Your Guide to Taking Calcium Supplements
When it comes to building strong bones and preventing osteoporosis, calcium is vital. Yet this essential mineral is not produced by the body and must therefore be obtained from outside sources. According to the National Osteoporosis Foundation (NOF), the best way to get enough of this bone-boosting mineral is via food. Among the best choices are yogurt, leafy greens and particular types of fish.
But if dietary restrictions are preventing you from eating high-calcium foods, or you simply can’t manage to meet your daily requirements (1,000 mg/day for women under 50, 1,200 mg/day for women 50 and older), a calcium supplement may be a good alternative. Roughly 43% of the U.S. population (including nearly 70% of older women) uses dietary supplements containing calcium, according to the National Institutes of Health.
Given so many calcium supplements on the market, how do you know which one to choose? First, it helps to understand more about calcium supplements, including their benefits and potential risks.
Recent studies have questioned the safety of calcium supplements. University of Auckland researchers looked at data from the Women’s Health Initiative Calcium/Vitamin D Supplementation Study—a seven-year trial involving about 36,000 postmenopausal women—and concluded that postmenopausal women who took calcium supplements had a 13%-22% greater risk of having a heart attack than women who didn’t take calcium supplements. The speculation is that calcium supplements may rapidly elevate blood calcium levels, contributing to artery disease.
More research is needed to confirm and clarify the results, but it’s still important to talk with your healthcare provider before you take a calcium supplement. Excessive calcium intake (which can happen when you introduce a supplement into an already calcium-rich diet) has also been linked to an increased risk of kidney stones.
If your healthcare provider feels you could benefit from a calcium supplement, how do you know which one to choose? Calcium exists only in combination with other substances called salts (the calcium salt is called a compound). These compounds contain different amounts of elemental calcium, which is the actual amount of calcium in the supplement. The two main forms of calcium in supplements are calcium carbonate and calcium citrate. Keep in mind, too, that calcium is best absorbed when taken in amounts of 500 to 600 mg or less.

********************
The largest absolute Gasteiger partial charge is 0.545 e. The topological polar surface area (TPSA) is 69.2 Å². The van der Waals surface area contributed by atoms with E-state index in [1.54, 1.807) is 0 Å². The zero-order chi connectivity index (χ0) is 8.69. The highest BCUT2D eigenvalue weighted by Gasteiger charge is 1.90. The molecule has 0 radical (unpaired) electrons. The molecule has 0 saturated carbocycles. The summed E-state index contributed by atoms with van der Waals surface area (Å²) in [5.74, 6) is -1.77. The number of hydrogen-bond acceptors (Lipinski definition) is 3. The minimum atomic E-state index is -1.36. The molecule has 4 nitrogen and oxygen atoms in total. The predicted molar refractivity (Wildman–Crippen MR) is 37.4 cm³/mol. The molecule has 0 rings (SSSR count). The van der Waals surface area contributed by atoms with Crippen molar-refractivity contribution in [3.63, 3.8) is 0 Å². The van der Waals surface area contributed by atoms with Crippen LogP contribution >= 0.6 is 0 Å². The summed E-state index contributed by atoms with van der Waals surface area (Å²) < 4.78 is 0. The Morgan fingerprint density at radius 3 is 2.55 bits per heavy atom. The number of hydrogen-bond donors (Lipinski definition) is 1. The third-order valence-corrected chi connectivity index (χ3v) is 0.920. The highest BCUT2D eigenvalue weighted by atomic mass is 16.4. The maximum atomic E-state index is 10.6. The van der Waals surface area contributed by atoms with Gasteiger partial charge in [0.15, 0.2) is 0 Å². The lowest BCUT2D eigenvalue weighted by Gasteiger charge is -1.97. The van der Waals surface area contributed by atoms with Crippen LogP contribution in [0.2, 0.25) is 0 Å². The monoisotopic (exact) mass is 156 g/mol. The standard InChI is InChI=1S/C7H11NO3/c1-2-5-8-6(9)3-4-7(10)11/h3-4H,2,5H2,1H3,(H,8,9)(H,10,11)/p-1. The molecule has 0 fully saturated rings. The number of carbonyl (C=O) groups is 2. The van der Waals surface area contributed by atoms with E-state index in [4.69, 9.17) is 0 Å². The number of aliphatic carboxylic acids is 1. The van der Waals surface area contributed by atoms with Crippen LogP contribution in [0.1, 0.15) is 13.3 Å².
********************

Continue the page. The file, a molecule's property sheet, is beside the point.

Contains 40% elemental calcium by weight (1,000 mg of calcium carbonate provides 400 mg of calcium). Some studies suggest that the absorption of calcium from calcium carbonate is similar to the absorption of calcium from milk.
Side effects: While most people digest calcium carbonate well, some may develop gastrointestinal discomfort.
Cost: The least expensive of the calcium supplements on the market.
Contains 21% elemental calcium by weight (1,000 mg of calcium citrate provides 210 mg of calcium). More of it must be taken for you to get the same amount of calcium as from calcium carbonate.
Side effects: Less likely to cause constipation and gas than calcium carbonate.
Cost: More expensive than calcium carbonate.
Other calcium supplements include calcium gluconate and calcium lactate but because they contain smaller percentages of elemental calcium, they’re generally not recommended as an option.
There are several good calcium supplements. The best, according to the NOF, is one that meets your needs, such as cost and the smallest number of side effects. Of course, the optimal way to meet your daily calcium needs is through a healthful diet.